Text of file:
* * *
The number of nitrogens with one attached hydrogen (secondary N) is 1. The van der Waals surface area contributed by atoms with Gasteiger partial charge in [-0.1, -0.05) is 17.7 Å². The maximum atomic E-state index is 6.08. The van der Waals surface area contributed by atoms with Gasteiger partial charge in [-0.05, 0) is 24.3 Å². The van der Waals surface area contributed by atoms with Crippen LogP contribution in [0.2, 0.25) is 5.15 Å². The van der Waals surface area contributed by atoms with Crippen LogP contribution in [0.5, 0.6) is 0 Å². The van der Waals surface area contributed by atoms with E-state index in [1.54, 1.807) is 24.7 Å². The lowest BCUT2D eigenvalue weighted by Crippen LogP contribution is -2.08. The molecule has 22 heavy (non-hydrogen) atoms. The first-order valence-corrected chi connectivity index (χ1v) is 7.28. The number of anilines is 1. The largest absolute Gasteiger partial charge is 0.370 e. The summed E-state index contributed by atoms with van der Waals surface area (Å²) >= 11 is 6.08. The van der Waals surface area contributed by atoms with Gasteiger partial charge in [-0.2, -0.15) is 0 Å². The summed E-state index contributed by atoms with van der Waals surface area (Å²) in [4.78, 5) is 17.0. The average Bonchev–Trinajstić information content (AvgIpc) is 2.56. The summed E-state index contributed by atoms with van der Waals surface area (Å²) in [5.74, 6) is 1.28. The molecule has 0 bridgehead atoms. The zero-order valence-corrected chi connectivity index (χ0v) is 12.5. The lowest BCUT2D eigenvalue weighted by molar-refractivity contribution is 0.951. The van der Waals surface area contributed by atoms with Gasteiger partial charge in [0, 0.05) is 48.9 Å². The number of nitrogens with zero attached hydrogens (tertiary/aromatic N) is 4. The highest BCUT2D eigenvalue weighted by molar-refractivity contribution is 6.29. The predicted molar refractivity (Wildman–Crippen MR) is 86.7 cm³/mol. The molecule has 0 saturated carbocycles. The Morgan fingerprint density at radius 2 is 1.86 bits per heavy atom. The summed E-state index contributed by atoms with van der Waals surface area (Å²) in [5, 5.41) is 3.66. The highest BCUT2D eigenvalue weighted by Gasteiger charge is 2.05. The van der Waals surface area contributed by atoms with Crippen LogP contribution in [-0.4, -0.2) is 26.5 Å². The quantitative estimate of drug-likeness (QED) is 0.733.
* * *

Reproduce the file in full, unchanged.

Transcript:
The number of nitrogens with one attached hydrogen (secondary N) is 1. The van der Waals surface area contributed by atoms with Gasteiger partial charge in [-0.1, -0.05) is 17.7 Å². The maximum atomic E-state index is 6.08. The van der Waals surface area contributed by atoms with Gasteiger partial charge in [-0.05, 0) is 24.3 Å². The van der Waals surface area contributed by atoms with Crippen LogP contribution in [0.2, 0.25) is 5.15 Å². The van der Waals surface area contributed by atoms with Crippen LogP contribution in [0.5, 0.6) is 0 Å². The van der Waals surface area contributed by atoms with E-state index in [1.54, 1.807) is 24.7 Å². The lowest BCUT2D eigenvalue weighted by Crippen LogP contribution is -2.08. The molecule has 22 heavy (non-hydrogen) atoms. The first-order valence-corrected chi connectivity index (χ1v) is 7.28. The number of anilines is 1. The largest absolute Gasteiger partial charge is 0.370 e. The summed E-state index contributed by atoms with van der Waals surface area (Å²) >= 11 is 6.08. The van der Waals surface area contributed by atoms with Gasteiger partial charge in [-0.2, -0.15) is 0 Å². The summed E-state index contributed by atoms with van der Waals surface area (Å²) in [4.78, 5) is 17.0. The average Bonchev–Trinajstić information content (AvgIpc) is 2.56. The summed E-state index contributed by atoms with van der Waals surface area (Å²) in [5.74, 6) is 1.28. The molecule has 0 bridgehead atoms. The zero-order valence-corrected chi connectivity index (χ0v) is 12.5. The lowest BCUT2D eigenvalue weighted by molar-refractivity contribution is 0.951. The van der Waals surface area contributed by atoms with Gasteiger partial charge in [0, 0.05) is 48.9 Å². The number of nitrogens with zero attached hydrogens (tertiary/aromatic N) is 4. The highest BCUT2D eigenvalue weighted by molar-refractivity contribution is 6.29. The predicted molar refractivity (Wildman–Crippen MR) is 86.7 cm³/mol. The molecule has 0 saturated carbocycles. The Morgan fingerprint density at radius 2 is 1.86 bits per heavy atom. The summed E-state index contributed by atoms with van der Waals surface area (Å²) in [5, 5.41) is 3.66. The highest BCUT2D eigenvalue weighted by Gasteiger charge is 2.05. The van der Waals surface area contributed by atoms with Crippen LogP contribution in [-0.4, -0.2) is 26.5 Å². The quantitative estimate of drug-likeness (QED) is 0.733.